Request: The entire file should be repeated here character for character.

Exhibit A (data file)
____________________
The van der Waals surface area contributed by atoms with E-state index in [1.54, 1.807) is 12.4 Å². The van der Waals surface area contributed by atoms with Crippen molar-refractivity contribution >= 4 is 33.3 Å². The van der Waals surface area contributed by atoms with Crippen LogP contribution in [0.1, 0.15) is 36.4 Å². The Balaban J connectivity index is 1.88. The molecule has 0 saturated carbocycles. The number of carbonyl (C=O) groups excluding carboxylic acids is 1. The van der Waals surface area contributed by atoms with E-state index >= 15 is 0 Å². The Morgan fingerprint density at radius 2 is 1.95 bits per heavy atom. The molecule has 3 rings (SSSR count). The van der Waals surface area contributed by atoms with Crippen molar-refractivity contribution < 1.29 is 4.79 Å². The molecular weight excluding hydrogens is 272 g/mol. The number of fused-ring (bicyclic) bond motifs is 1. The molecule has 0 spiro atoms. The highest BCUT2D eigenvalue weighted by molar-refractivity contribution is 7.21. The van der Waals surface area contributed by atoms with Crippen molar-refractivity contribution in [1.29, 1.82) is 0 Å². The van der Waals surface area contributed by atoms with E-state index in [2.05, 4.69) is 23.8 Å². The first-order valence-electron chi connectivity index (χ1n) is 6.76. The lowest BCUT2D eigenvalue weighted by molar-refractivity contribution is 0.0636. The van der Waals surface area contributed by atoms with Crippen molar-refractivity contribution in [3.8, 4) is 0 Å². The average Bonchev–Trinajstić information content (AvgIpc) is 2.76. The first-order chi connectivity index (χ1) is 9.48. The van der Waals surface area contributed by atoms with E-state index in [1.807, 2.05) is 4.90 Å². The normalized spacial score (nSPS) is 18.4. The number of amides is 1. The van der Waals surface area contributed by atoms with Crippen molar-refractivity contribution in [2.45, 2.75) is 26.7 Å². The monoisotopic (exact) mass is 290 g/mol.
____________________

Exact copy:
The van der Waals surface area contributed by atoms with E-state index in [1.54, 1.807) is 12.4 Å². The van der Waals surface area contributed by atoms with Crippen molar-refractivity contribution >= 4 is 33.3 Å². The van der Waals surface area contributed by atoms with Crippen LogP contribution in [0.1, 0.15) is 36.4 Å². The Balaban J connectivity index is 1.88. The molecule has 0 saturated carbocycles. The number of carbonyl (C=O) groups excluding carboxylic acids is 1. The van der Waals surface area contributed by atoms with E-state index >= 15 is 0 Å². The Morgan fingerprint density at radius 2 is 1.95 bits per heavy atom. The molecule has 3 rings (SSSR count). The van der Waals surface area contributed by atoms with Crippen molar-refractivity contribution < 1.29 is 4.79 Å². The molecular weight excluding hydrogens is 272 g/mol. The number of fused-ring (bicyclic) bond motifs is 1. The molecule has 0 spiro atoms. The highest BCUT2D eigenvalue weighted by molar-refractivity contribution is 7.21. The van der Waals surface area contributed by atoms with Crippen molar-refractivity contribution in [1.29, 1.82) is 0 Å². The van der Waals surface area contributed by atoms with E-state index in [2.05, 4.69) is 23.8 Å². The first-order valence-electron chi connectivity index (χ1n) is 6.76. The lowest BCUT2D eigenvalue weighted by molar-refractivity contribution is 0.0636. The van der Waals surface area contributed by atoms with Crippen molar-refractivity contribution in [3.8, 4) is 0 Å². The average Bonchev–Trinajstić information content (AvgIpc) is 2.76. The first-order chi connectivity index (χ1) is 9.48. The van der Waals surface area contributed by atoms with E-state index in [1.807, 2.05) is 4.90 Å². The normalized spacial score (nSPS) is 18.4. The number of amides is 1. The van der Waals surface area contributed by atoms with Crippen molar-refractivity contribution in [2.45, 2.75) is 26.7 Å². The monoisotopic (exact) mass is 290 g/mol.